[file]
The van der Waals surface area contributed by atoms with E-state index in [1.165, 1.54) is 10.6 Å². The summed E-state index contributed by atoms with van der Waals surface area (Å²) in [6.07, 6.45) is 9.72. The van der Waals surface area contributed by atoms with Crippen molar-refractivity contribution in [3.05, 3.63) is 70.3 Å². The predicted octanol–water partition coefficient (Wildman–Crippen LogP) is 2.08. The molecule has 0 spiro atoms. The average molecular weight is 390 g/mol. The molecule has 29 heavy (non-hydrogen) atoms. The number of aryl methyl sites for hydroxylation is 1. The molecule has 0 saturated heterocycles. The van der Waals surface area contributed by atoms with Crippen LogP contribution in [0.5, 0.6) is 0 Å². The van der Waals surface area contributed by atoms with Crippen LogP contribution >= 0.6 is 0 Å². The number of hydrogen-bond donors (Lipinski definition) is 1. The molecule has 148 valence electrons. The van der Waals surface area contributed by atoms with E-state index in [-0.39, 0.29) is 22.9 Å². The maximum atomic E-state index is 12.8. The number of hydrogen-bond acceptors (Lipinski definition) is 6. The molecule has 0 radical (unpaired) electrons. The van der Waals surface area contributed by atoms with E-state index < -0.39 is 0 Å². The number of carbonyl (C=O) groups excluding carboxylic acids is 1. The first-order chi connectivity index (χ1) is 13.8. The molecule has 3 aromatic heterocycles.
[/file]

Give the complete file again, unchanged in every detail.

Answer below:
The van der Waals surface area contributed by atoms with E-state index in [1.165, 1.54) is 10.6 Å². The summed E-state index contributed by atoms with van der Waals surface area (Å²) in [6.07, 6.45) is 9.72. The van der Waals surface area contributed by atoms with Crippen molar-refractivity contribution in [3.05, 3.63) is 70.3 Å². The predicted octanol–water partition coefficient (Wildman–Crippen LogP) is 2.08. The molecule has 0 spiro atoms. The average molecular weight is 390 g/mol. The molecule has 29 heavy (non-hydrogen) atoms. The number of aryl methyl sites for hydroxylation is 1. The molecule has 0 saturated heterocycles. The van der Waals surface area contributed by atoms with Crippen LogP contribution in [0.5, 0.6) is 0 Å². The van der Waals surface area contributed by atoms with Crippen LogP contribution >= 0.6 is 0 Å². The number of hydrogen-bond donors (Lipinski definition) is 1. The molecule has 148 valence electrons. The van der Waals surface area contributed by atoms with E-state index in [-0.39, 0.29) is 22.9 Å². The maximum atomic E-state index is 12.8. The number of hydrogen-bond acceptors (Lipinski definition) is 6. The molecule has 0 radical (unpaired) electrons. The van der Waals surface area contributed by atoms with E-state index < -0.39 is 0 Å². The number of carbonyl (C=O) groups excluding carboxylic acids is 1. The first-order chi connectivity index (χ1) is 13.8. The molecule has 3 aromatic heterocycles.